Your stocks are dropping by the day. You’re bleeding financially in the wake of the powerful documentary “Blackfish” and, more importantly, the public’s growing realization that confining intelligent cetaceans to cruel and small tanks and forcing them to perform is just plain wrong. As the backlash continues, there is a better move forward – and a better use of your money – than your plan to spend hundreds of millions of dollars to build bigger orca tanks.
As a company responsible for the care of animals, with any steps that you take, you should be asking yourselves “Would this change be better for the animals? Would they want this,” as Sea Shepherd’s Founder Captain Paul Watson says. Yes, bigger tanks, giving these massive orcas more room to swim, would undoubtedly be an improvement in their lives. If they had the ability to speak for themselves in our own human languages, the orcas would most likely say that they agree, if that were their only option.
However, we are sure that – more than the tanks they’re in now, more than any bigger tank that you could possibly build – these whales would want the ocean. They want the life they were meant to have or a life as close as possible to their natural lives. Why would they not want a habitat more like their rightful ocean home? And what sort of tiny holding tanks will they be confined to for months on end while these larger tanks are being built?
As you plan to build these bigger tanks, please keep in mind the massive shift in public opinion that continues as more and more people pledge to stop supporting the marine mammal aquarium industry – which fuels the capture of wild cetaceans around the globe and the slaughter of dolphins in Taiji, Japan. Please be aware that your colleagues at the National Aquarium in Baltimore, MD are considering closing their dolphin exhibit and relocating their remaining captive dolphins to sea pens in response to that public opinion and concerns for the animals’ wellbeing. You too have an opportunity to move forward and do what is right for the animals in your care, while also setting a precedent and an example as one of the largest marine park companies in the industry.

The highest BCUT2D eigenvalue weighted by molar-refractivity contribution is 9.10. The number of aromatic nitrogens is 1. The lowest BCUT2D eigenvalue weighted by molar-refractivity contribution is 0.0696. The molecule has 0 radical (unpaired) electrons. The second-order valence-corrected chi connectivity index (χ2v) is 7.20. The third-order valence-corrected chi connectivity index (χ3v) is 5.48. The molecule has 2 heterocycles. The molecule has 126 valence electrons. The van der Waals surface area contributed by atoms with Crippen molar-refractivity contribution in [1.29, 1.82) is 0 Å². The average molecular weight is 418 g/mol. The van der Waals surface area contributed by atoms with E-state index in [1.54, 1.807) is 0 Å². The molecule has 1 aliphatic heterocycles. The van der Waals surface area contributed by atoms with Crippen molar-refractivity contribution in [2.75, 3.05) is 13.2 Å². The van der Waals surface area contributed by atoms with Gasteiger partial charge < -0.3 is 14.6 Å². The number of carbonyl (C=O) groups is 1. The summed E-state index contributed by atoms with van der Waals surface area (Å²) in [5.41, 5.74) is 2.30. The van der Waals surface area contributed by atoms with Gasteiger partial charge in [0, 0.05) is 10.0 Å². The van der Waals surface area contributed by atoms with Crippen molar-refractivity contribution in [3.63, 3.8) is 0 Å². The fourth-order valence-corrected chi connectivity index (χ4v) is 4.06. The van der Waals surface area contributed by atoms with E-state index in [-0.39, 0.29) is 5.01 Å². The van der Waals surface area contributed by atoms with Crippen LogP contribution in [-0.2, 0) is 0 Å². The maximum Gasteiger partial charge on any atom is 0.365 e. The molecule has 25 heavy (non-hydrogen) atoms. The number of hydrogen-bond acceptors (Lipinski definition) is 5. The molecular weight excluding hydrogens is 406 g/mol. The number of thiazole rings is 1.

Please also consider, as you plan to soon start the tank upgrades at your San Diego park, that proposed legislation in California is seeking to ban orca shows, and ultimately, orca captivity in the state. The Vancouver Park Board recently voted to ban the breeding of most whales and dolphins at the Vancouver Aquarium, and more examples like this will follow. The times they are changing, and you simply must adopt a new business model to change with them. Will SeaWorld sink or swim?
Sea Shepherd urges you to make the only logical, compassionate and appropriate choice — relocate the orcas in your parks to sea pens. While larger tanks would be a small improvement in the everyday lives of the orcas in your parks, there is a better choice. Sea pens would allow these whales the chance to live their lives in relative peace – no more concrete cells, no more forced performances amidst large crowds and loud music. Imagine them with more room to stretch their massive bodies, the chance to finally feel the currents of the sea, and to live in unchlorinated ocean water.
Once and for all, it is time for you to stop asking, “What will increase our profits?” and instead ask, “What is best for the whales?”
Sea Shepherd Conservation Society